Director: Don Siegel
Olive Films/Paramount

During the 1950s, a number of science fiction films dealt with the subgenre of alien beings taking over the bodily forms of humans in American communities. Such films included IT CAME FROM OUTER SPACE (1953), INVADERS FROM MARS (1953) and a bit later, I MARRIED A MONSTER FROM OUTER SPACE (1958). But probably the most acclaimed of these was 1956’s INVASION OF THE BODY SNATCHERS, superbly directed by the great Don Siegel. Its plot was most likely instigated by the-then Cold War paranoia and “Red Scare” period in American history, as well as adding a dose of anti-McCarthyism, but the fact of the matter is that INVASION OF THE BODY SNATCHERS is great entertainment, and is high up on the list of the best science fiction films of all time. Olive Films now presents the film newly remastered on Blu-Ray disc, with the same transfer also being presented on standard DVD.

After a man is found on the highway, urgently yelling warnings to bewildered drivers, he’s brought to a Los Angeles hospital where a considerate psychiatrist (Whit Bissell, I WAS A TEENAGE FRANKENSTEIN) consents to listening to his story, in spite of his hysterics. The man, Miles Bennell (Kevin McCarthy), a physician, tells of when he came back to his practice in Santa Mira after a vacation, greeted by an apparent mental disorder among the community. A young boy tries to run away from home, and when taken to Miles' office, is terrified to go back, claiming that his mother isn’t his mother anymore. Miles’ nurse Sally (Jean Willes, THE MAN WHO TURNED TO STONE) reports to him that similar responses are rampant in the town, further evidenced by a woman (Virginia Christine, THE MUMMY’S CURSE) who is absolutely convinced her Uncle Ira isn’t the same man, after his “twinkling eyes” have all but gone stone cold.

As Miles is refueling an old romance with the beautiful Becky (Dana Wynter), more indications of an upset apple cart result in a usual hopping restaurant stripped of most of its regular patrons, as well as a nearly deserted town. Miles gets a hysterical call from a married couple, Jack (King Donovan, THE MAGNETIC MONSTER) and Theodora (Carolyn Jones, EATEN ALIVE), and along with Becky, pays a visit to their home — on the basement pool table lies what appears to be an unborn, unfinished life-size model of Jack, as Miles soon makes a connection to the unexplainable double and the day’s peculiar events. When another human duplicate is discovered in another basement, Miles and Jack alert a doctor friend (Larry Gates), but the evidence has suddenly disappeared, causing him to right it off as delusion or possibly hypnotism. But the following night, Miles, Becky, Jack and Theodora discover the ultimate horror — duplicates of themselves developing from giants pods resting in a greenhouse. Realizing that there is widespread catastrophe of citizens being replaced by some kind of extraterrestrial host, they can’t even trust the local police, and making a long distance emergency call only fuels the suspicions of an operator. As the two couples separate and take off with a plan in mind, we follow Miles and Becky as they run and hide from their former friends in the town while doing everything possible to stay awake (the period when one’s body will be involuntarily switched with the unwanted alien outsider).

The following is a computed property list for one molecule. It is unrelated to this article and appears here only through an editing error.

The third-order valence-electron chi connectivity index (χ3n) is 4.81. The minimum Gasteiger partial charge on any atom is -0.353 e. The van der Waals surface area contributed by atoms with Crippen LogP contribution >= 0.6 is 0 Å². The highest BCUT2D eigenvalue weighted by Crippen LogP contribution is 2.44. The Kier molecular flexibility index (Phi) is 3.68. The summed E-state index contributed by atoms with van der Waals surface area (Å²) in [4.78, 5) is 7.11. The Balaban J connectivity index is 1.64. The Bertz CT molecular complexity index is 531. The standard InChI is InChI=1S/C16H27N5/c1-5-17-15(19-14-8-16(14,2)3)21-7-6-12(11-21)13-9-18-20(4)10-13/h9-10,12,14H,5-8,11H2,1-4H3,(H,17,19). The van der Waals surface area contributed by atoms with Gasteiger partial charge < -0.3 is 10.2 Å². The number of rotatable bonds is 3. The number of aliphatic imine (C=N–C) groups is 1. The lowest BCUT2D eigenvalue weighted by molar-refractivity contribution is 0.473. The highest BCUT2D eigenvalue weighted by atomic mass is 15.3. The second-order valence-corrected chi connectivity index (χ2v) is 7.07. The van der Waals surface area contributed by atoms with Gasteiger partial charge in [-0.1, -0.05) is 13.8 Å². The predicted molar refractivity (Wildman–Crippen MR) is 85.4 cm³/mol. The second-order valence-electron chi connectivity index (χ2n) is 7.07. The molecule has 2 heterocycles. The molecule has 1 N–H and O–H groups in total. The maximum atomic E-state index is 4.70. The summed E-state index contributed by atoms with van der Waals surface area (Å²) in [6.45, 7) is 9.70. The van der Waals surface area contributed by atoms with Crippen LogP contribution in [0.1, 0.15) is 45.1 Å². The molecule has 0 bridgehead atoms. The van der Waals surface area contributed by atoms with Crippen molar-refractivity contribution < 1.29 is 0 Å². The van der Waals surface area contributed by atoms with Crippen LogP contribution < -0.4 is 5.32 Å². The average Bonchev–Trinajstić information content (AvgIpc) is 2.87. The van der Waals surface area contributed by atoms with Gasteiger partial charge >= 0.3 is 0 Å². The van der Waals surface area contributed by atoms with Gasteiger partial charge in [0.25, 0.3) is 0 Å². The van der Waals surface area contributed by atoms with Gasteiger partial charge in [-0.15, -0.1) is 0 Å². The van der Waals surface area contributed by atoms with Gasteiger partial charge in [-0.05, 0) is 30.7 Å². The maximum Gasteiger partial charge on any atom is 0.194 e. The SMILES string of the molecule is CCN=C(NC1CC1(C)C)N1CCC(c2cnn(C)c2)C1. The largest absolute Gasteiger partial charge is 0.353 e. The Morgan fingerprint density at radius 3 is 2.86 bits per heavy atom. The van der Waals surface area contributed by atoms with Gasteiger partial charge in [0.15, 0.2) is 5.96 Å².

Written by Daniel Mainwaring, adapted from Jack Finney's 1954 novel The Body Snatchers, INVASION OF THE BODY SNATCHERS certainly lives up to its inclusion in the National Film Registry by the Library of Congress. Not only is one of the best films of 1956, but it’s an iconic piece of work that has influenced countless horror and science films, as well as several official remakes and a number of parodies. Truly a movie buff’s kind of film director, Don Siegel starts things off lightly, than increasingly creates tension up until the very last shot. The use of shadows, Dutch angles and stark black and white photography give it, at times, a noir appearance, and the concept of having friends and loved ones devoid of humanity and turned into “monsters” while keeping their normal appearance, is executed perfectly and still comes off quite disturbing and the film never stumbles upon camp territory.